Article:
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Thread: state ownership of pharmaceutical production

  1. #41
    Senior Member Pendragon's Avatar
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    Default Re: state ownership of pharmaceutical production

    Quote Originally Posted by SIR View Post
    I agree your ideas could very well be an improvement/evolution of my basic idea - i appreciate your constructive contribution, pity there cannot be more like it rather than frequent arguements that seem to be the prevalent response when anyone tries to make a reformative suggestion.
    My suggestions were based on responses I have heard from doctor friends when I asked them why medical care is so expensive in the U.S. They all say the same thing: It is the administrators for the medical centers and healthcare plans, who get paid enormous sums. The Affordable Care Act (aka Obamacare) in the U.S. not only failed to fix this fault, but institutionalized it. It took a bad situation and made it far worse, as it also required insurers to cover pre-existing conditions. This includes obesity, which is at epidemic levels in many areas and greatly increases healthcare costs.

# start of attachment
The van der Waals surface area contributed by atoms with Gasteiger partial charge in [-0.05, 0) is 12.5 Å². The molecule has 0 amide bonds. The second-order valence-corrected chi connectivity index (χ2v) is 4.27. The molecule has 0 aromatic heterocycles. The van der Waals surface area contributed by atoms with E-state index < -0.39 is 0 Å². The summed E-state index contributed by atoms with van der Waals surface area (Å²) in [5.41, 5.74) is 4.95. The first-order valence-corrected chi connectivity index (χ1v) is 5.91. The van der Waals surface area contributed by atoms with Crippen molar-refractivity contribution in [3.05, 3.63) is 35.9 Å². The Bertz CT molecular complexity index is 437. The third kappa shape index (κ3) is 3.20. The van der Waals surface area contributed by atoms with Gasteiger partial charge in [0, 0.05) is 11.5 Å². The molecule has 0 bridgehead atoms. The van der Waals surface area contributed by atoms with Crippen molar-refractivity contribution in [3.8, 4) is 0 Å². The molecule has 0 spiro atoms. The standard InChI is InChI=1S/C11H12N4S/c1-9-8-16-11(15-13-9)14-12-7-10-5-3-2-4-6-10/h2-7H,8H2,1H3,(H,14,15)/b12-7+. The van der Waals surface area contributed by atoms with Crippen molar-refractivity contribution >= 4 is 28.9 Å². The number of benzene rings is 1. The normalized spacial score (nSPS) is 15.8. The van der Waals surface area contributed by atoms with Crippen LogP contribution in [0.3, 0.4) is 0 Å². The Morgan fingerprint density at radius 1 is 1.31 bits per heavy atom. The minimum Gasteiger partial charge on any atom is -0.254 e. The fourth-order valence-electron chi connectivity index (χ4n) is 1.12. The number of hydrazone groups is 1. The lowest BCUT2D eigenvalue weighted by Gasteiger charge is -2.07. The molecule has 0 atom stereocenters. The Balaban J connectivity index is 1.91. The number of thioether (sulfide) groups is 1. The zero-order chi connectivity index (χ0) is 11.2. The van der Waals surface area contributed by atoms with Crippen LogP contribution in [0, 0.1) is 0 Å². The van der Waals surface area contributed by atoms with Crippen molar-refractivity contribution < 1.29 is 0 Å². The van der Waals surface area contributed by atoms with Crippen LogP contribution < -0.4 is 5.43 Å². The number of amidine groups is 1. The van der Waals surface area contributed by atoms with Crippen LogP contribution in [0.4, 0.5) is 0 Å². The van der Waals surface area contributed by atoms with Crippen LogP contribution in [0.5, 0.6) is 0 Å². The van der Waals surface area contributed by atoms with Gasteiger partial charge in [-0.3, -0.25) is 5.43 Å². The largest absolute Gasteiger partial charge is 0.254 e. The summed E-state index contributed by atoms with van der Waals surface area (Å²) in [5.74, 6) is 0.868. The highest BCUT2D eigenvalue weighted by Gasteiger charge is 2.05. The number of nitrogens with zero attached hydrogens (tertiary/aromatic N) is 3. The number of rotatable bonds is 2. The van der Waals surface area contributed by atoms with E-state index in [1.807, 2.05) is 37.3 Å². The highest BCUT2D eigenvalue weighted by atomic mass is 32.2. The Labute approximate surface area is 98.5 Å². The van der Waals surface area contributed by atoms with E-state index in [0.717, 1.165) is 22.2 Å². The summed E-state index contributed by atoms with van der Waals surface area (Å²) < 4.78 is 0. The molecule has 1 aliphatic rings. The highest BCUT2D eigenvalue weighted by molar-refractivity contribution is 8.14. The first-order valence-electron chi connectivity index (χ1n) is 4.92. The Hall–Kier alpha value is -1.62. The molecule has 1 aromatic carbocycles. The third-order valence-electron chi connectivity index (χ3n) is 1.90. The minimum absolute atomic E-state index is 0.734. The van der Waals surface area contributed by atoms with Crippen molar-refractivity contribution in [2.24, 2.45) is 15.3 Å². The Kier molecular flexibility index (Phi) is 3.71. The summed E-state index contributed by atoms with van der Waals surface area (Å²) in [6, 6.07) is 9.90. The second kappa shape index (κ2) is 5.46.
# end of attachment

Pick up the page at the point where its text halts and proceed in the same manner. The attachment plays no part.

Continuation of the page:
The insurers would then have to increase premiums to levels most companies would be unwilling to pay (health insurance in the States is usually provided by employers, at least for working age people). The insurers then came out with "high deductible" plans, in which the patient paid a large deductible before insurance coverage kicked in. For me, it is $3500 per year, with a maximum of $6500. For in-plan medical centers and doctors, the insurer covers 100% after that. Lower income people get subsidies. There are working class people who do not qualify for the subsidies, but who also cannot afford the deductible. It is much higher for families than single people, and kids get sick and injured all the time. One coworker of mine could not afford medical care, but could barely walk and needed surgery. I think he eventually went out on disability. It is things like that and much more that make many Americans so against government healthcare. Of course, there are many other Americans that say "free government healthcare for all!" thinking that waving such a magic wand will make things OK. Which brings us to the other bit of nastiness you saw.